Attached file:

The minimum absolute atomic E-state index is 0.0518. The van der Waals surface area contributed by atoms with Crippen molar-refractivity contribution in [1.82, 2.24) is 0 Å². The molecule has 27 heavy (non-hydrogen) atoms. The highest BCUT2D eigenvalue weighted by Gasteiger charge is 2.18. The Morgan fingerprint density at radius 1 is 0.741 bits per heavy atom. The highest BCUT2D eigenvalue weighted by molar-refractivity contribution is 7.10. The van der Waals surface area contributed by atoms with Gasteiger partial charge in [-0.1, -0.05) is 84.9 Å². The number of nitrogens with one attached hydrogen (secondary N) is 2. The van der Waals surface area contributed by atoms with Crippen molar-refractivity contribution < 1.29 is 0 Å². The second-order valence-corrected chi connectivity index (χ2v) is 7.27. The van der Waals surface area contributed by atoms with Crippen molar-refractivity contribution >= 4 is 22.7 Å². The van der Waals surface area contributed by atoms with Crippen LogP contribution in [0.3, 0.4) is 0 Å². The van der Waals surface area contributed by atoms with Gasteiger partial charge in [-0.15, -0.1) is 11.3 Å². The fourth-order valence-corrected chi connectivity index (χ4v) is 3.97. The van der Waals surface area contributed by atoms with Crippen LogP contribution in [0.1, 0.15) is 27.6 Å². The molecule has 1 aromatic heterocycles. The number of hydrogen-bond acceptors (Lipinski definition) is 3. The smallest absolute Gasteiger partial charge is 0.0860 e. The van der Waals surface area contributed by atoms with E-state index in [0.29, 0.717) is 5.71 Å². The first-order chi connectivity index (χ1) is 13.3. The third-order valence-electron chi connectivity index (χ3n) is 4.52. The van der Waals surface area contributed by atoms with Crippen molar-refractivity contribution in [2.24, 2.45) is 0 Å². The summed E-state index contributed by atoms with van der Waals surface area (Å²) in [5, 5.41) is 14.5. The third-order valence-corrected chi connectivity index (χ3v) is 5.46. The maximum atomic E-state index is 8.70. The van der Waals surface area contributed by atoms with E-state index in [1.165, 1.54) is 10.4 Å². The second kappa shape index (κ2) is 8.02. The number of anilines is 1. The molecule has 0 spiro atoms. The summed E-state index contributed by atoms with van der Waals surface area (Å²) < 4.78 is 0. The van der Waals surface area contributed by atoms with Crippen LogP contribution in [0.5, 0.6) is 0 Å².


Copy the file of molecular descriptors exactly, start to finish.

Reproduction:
The minimum absolute atomic E-state index is 0.0518. The van der Waals surface area contributed by atoms with Crippen molar-refractivity contribution in [1.82, 2.24) is 0 Å². The molecule has 27 heavy (non-hydrogen) atoms. The highest BCUT2D eigenvalue weighted by Gasteiger charge is 2.18. The Morgan fingerprint density at radius 1 is 0.741 bits per heavy atom. The highest BCUT2D eigenvalue weighted by molar-refractivity contribution is 7.10. The van der Waals surface area contributed by atoms with Gasteiger partial charge in [-0.1, -0.05) is 84.9 Å². The number of nitrogens with one attached hydrogen (secondary N) is 2. The van der Waals surface area contributed by atoms with Crippen molar-refractivity contribution < 1.29 is 0 Å². The second-order valence-corrected chi connectivity index (χ2v) is 7.27. The van der Waals surface area contributed by atoms with Crippen molar-refractivity contribution >= 4 is 22.7 Å². The van der Waals surface area contributed by atoms with Crippen LogP contribution in [0.3, 0.4) is 0 Å². The van der Waals surface area contributed by atoms with Gasteiger partial charge in [-0.15, -0.1) is 11.3 Å². The fourth-order valence-corrected chi connectivity index (χ4v) is 3.97. The van der Waals surface area contributed by atoms with Crippen LogP contribution in [0.1, 0.15) is 27.6 Å². The molecule has 1 aromatic heterocycles. The number of hydrogen-bond acceptors (Lipinski definition) is 3. The smallest absolute Gasteiger partial charge is 0.0860 e. The van der Waals surface area contributed by atoms with E-state index in [0.29, 0.717) is 5.71 Å². The first-order chi connectivity index (χ1) is 13.3. The third-order valence-electron chi connectivity index (χ3n) is 4.52. The van der Waals surface area contributed by atoms with Crippen molar-refractivity contribution in [2.24, 2.45) is 0 Å². The summed E-state index contributed by atoms with van der Waals surface area (Å²) in [5, 5.41) is 14.5. The third-order valence-corrected chi connectivity index (χ3v) is 5.46. The maximum atomic E-state index is 8.70. The van der Waals surface area contributed by atoms with E-state index in [1.165, 1.54) is 10.4 Å². The second kappa shape index (κ2) is 8.02. The number of anilines is 1. The molecule has 0 spiro atoms. The summed E-state index contributed by atoms with van der Waals surface area (Å²) < 4.78 is 0. The van der Waals surface area contributed by atoms with Crippen LogP contribution in [0.5, 0.6) is 0 Å².